“People need the option to change their life”. Switchback Trainees respond to the government’s ‘crackdown on crime’

By September 17, 2019March 19th, 2021No Comments

Last month the government announced plans to build 10,000 new prisons places, increase the police’s use of stop and search, lengthen prison sentences for violent offences and abandon efforts to reduce the use of ineffective short sentences, all as part of a new ‘crackdown on crime’.

The UK already sends more people to prison than anywhere in western Europe. Switchback’s experience and the overwhelming body of international evidence suggests that increasing the prison population and increasing sentence lengths will do nothing to reduce crime, violence or reoffending. The solutions lie in investing in early intervention to address the drivers of crime, radically reducing the use of prison and providing those in the system with meaningful support to find a path out. That means skilled, relationship-centred support lasting for as long as it takes.

No one understands the true impact of the UK’s criminal justice system better than people with experience of that system. So rather than issue our own statement, we asked members of our Experts by Experience board for their views. In the words of one of those members, rather than locking even more people up for longer, people need to be given “the option to change their life”. Read on to see what James, Kevin and Eshan had to say.


“The wider population don’t look at the evidence, they just see the headlines. But more prison places is not an actual plan or solution. There’s nothing for rehabilitation.

What about the staff running the prisons? They should make sure there’s enough good staff the prisons we already have first because they’re not being run properly as it is.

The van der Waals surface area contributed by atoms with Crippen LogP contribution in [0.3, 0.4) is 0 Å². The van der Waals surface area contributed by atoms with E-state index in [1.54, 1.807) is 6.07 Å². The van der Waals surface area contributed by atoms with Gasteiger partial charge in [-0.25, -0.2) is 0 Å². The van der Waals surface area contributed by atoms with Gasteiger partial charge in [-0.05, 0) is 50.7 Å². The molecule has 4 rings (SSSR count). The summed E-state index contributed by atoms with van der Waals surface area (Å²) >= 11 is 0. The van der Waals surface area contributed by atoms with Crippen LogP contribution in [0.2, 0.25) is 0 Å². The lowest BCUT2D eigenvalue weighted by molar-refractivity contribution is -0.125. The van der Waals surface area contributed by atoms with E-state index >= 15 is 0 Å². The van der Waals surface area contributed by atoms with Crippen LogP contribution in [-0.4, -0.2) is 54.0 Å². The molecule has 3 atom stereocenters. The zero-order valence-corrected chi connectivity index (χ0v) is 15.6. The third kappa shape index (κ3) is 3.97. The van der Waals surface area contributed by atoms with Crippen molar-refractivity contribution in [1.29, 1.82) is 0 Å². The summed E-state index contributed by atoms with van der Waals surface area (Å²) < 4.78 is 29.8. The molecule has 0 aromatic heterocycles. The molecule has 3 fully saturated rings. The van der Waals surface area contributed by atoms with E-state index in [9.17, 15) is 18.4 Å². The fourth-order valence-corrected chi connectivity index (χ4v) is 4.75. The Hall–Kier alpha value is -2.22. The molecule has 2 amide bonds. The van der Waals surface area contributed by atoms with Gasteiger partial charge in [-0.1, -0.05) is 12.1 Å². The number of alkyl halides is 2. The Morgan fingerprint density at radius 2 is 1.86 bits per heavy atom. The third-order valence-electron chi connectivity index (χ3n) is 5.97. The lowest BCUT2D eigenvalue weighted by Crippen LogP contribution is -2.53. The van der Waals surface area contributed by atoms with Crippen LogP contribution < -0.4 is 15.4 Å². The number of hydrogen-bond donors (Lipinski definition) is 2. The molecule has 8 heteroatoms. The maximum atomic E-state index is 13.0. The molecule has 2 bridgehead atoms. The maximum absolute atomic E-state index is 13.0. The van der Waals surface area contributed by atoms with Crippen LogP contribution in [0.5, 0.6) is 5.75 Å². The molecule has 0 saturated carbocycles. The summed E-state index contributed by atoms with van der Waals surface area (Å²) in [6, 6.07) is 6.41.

When you’re inside it’s rare to have a conversation about your future, no one from the prison even talks to you. And when you get out, there’s no use just handing me a list of conditions of what I can’t do, giving me £46 and saying ‘off you pop’. You just think: ‘what do I do now?’ So most people call their boys and go back to whatever they were doing before.

One-on-one support is key, especially starting in prison. The majority of people in prison aren’t ready to work, they need the support and confidence to get there. Mental health is a big issue, there are people in prison with issues that don’t even know it, and they’re not getting the support. At probation there’s no help, there’s nothing. Probation should be linked with every youth group, every community project like Switchback, and all the training courses like Change Please and Bounce Back.  I don’t understand why probation isn’t flooded with these, why they’re not giving us these opportunities.”


“They don’t realise that all these people in prison are going to come out again one day. They should focus on helping people to turn away from crime, not opening up new prisons. We’ve already increased the number of people in prison and what difference has that made? Violent crime has got worse.

Prisons are so full of violence. Opening up more prisons is just going to mean more violence. They think the only way to make this stop is to add more prisons, they don’t want to focus on opening doors for people to get out of crime.”


“The most important thing is to give someone the option to change their life. There are not enough options right now. You need more community solutions, more jobs for the youth.

Rather than spending money on new prisons, they should spend some of it on making sure every area has local charities and youth workers because at the moment there’s no one to tell you that you’re doing wrong. They’re spending billions but they haven’t built one youth club, they’ve been taking them away.

People need help to access opportunities. I thought people literally had to pay cash to go to university before you went, I would have loved to go. Instead, I spent three years in prison. Even then I could have come out with a degree and could have felt so much better, but I was spending 23 hours in a cell doing nothing.

Mental health is never looked at. If someone actually spoke to people and asked why they’re committing crimes, they might just say the reason. No one is even asked that simple question. A lot of prisoners have mental health issues that aren’t looked at.”

Print Friendly, PDF & Email